Worldwide there are approximately 3,000 merchant ports and the work of the Harbour Master can vary widely from country to country and from port to port even within the same country.
Maritime transport sails stormy seas against political and structural headwinds
Shaky outlook for seaborne trade as uncertainty over world economy remains
Environmental sustainability agenda steers maritime industry towards cleaner fuel sources
World maritime trade lost momentum in 2018, with volumes expanding at 2.7%, below the historical averages of 3.0% and 4.1% recorded in 2017.
Total volumes are estimated to have reached 11 billion tons, an all-time high, according to UNCTAD records. UNCTAD is projecting 2.6% growth in 2019 and an annual average growth rate of 3.4% for the period 2019–2024. However, the outlook remains challenging, given the heightened uncertainty regarding trade policy and wide-ranging downside risks clouding the horizon.
Said UNCTAD Secretary-General Mukhisa Kituyi: ‘The dip in maritime trade growth is a result of several trends including a weakening multilateral trading system and growing protectionism. It is a warning that national policies can have a negative impact on the maritime trade and development aspirations of all.’
In 2018, world merchandise trade growth decelerated at an unexpected rate, and tariffs on trade between China and the United States of America escalated amid mounting trade tensions and a proliferation of national trade-restrictive measures.
Apart from trade policy crosscurrents, geopolitics and sanctions, environmental concerns, fuel economics and tensions involving the Strait of Hormuz – a strategic maritime chokepoint – were in the headlines.
Other forces at work continued to slowly reshape the maritime transport landscape. A new normal, contrasting with the historical perspective, appears to be taking hold. This trend is characterized by overall moderate growth in the global economy and trade, a supply chain restructuring in favour of more regionalized trade flows, a continued rebalancing of the Chinese economy, a larger role of technology and services in value chains and logistics, intensified and more frequent natural disasters and climate-related disruptions, and an accelerated environmental sustainability agenda with an increased awareness of the impact of global warming.
A transition to the new normal calls for an improved understanding of the main issues at stake, better planning, and flexible and forward-looking-policies that can effectively anticipate change and enable appropriate response measures that take into account the heterogenous nature of developing countries as a group and their varied local conditions and needs.
A copy of the UNCTAD Review of Maritime Transport 2019 is available here:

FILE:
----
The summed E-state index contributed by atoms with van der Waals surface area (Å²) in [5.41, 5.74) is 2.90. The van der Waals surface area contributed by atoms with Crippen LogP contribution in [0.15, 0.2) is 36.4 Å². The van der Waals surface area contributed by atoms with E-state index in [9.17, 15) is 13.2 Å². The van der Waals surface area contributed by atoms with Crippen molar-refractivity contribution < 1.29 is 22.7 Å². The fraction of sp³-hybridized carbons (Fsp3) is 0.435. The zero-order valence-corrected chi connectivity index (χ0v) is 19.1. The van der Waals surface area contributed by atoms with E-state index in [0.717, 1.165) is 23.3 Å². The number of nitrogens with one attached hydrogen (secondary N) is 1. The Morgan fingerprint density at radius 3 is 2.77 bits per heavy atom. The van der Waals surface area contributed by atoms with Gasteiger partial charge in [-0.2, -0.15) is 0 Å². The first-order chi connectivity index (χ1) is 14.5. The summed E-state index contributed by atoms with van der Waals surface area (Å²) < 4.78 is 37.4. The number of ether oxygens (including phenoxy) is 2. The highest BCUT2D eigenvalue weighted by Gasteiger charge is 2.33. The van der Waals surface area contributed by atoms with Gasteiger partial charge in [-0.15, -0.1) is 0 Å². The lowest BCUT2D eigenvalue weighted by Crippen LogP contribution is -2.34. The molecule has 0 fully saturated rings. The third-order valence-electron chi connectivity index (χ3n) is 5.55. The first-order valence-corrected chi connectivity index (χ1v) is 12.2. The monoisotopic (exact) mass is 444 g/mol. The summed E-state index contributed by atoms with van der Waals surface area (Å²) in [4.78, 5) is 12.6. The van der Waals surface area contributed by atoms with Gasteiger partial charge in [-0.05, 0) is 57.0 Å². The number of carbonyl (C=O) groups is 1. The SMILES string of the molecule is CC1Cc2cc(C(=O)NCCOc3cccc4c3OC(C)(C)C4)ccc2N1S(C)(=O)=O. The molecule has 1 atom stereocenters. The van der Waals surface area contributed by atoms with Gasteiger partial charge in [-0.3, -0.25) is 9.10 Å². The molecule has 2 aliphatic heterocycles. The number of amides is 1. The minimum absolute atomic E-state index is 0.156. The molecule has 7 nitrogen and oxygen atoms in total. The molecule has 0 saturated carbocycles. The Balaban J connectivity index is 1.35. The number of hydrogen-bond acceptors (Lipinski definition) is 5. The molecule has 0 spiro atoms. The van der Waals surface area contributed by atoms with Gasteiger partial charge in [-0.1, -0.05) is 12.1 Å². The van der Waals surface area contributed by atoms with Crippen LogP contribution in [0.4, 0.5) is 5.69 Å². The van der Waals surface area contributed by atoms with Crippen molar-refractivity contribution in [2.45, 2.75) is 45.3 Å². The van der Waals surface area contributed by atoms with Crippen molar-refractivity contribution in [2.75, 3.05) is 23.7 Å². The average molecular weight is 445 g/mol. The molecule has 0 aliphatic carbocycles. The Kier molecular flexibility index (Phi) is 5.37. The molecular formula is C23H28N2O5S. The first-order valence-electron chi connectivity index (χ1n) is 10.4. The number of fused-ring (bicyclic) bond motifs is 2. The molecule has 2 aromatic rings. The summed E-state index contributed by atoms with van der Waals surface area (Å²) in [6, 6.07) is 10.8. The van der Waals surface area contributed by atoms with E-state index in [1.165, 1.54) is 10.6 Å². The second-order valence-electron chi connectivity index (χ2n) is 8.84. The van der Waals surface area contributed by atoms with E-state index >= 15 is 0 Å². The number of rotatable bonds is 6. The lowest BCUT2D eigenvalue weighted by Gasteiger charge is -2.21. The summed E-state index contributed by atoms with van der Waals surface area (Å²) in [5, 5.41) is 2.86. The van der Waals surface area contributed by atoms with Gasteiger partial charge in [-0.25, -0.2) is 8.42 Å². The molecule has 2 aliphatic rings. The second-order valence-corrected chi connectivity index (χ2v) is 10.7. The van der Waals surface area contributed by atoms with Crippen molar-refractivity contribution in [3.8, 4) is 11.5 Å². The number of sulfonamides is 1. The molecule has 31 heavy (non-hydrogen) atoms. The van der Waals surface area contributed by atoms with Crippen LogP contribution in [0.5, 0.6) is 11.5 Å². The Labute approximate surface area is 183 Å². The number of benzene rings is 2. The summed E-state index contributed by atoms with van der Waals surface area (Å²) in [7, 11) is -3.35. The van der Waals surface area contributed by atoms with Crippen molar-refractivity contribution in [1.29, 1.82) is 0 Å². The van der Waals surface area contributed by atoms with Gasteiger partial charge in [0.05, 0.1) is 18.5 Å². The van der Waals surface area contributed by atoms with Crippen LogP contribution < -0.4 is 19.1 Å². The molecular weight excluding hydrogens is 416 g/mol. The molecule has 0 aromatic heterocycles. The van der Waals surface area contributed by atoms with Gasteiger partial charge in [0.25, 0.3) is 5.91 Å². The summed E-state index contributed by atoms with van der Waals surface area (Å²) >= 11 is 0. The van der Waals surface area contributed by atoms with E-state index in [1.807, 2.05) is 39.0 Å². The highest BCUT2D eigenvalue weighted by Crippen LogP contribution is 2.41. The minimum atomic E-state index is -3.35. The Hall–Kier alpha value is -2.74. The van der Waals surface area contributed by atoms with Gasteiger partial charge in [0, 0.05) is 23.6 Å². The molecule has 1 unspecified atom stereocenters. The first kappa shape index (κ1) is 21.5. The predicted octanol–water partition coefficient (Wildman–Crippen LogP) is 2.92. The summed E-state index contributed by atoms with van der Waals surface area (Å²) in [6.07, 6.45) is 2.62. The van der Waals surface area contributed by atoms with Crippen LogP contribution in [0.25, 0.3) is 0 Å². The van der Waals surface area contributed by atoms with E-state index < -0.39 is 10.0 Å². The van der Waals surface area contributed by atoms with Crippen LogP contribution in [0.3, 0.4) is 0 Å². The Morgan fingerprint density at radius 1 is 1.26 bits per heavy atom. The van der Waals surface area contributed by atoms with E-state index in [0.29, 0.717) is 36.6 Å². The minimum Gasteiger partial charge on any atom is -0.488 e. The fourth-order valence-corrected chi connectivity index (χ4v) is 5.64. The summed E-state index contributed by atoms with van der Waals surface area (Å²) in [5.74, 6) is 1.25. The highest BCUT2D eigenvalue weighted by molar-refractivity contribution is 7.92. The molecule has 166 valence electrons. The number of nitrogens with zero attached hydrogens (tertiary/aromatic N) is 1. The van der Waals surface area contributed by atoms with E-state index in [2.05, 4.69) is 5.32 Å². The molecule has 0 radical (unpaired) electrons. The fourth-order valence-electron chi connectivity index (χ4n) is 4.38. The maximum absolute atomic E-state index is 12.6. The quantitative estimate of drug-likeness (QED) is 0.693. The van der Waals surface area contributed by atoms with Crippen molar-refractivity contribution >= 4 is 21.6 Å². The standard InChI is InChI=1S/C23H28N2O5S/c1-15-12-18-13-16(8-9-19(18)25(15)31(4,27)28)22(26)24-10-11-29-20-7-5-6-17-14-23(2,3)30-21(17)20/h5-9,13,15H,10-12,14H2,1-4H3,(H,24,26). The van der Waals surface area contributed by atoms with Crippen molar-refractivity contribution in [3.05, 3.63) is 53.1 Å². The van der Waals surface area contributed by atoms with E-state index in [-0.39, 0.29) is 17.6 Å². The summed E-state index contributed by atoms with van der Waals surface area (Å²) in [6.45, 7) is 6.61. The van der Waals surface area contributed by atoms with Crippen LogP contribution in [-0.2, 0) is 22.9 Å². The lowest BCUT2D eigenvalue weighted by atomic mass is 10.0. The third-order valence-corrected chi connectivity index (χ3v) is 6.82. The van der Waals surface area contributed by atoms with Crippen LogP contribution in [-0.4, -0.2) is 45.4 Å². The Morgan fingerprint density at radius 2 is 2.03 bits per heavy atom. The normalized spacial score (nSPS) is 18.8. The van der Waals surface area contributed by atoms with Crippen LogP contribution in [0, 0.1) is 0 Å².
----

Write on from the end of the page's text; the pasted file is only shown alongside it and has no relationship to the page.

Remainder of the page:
IMO Secretary-General Kitack Lim has welcomed the World Health Organization’s decision to name seafarers as one of the groups of transportation workers that should be prioritised for Covid-19 vaccination in instances of limited supplies. This was reported on 22 July.
Updated guidance for Stage II of its vaccine roadmap from the WHO’s Strategic Advisory Group of Experts on Immunization (SAGE) states: ‘Seafarers and air crews who work on vessels that carry goods and no passengers, with special attention to seafarers who are stranded at sea and prevented from crossing international borders for crew change due to travel restrictions.’
IMO Secretary General Lim commented: ‘I am glad to see that the WHO recognises the importance of vaccinating seafarers on cargo ships.
‘These individuals are responsible for transporting over 80% of all goods around the world, including food, medicine and vaccine supplies – and have continued to do so despite extremely challenging circumstances. Seafarers will play a key role in the global recovery, and barriers to international travel and crew change must be removed.’
On 28 September 2019, a cargo tank containing styrene monomer on board the Cayman Islands registered chemical tanker Stolt Groenland ruptured causing an explosion and fire. The tanker was moored alongside a general cargo berth in Ulsan, Republic of Korea and the Singapore registered chemical tanker Bow Dalian was moored outboard. Ignition of the styrene monomer vapour resulted in a fireball, which reached the road bridge above. Both vessels were damaged, and two crew suffered minor injuries. Fifteen emergency responders were injured during the fire-fighting, which lasted for over six hours.
Rupture of the styrene monomer tank resulted from a runaway polymerisation that was initiated by elevated temperatures caused by heat transfer from other chemical cargoes. Elevated temperatures caused the inhibitor, added to prevent the chemical’s polymerisation during the voyage, to deplete more rapidly than expected. Although the styrene monomer had not been stowed directly adjacent to heated cargo, the potential for heat transfer through intermediate tanks was not fully appreciated or assessed.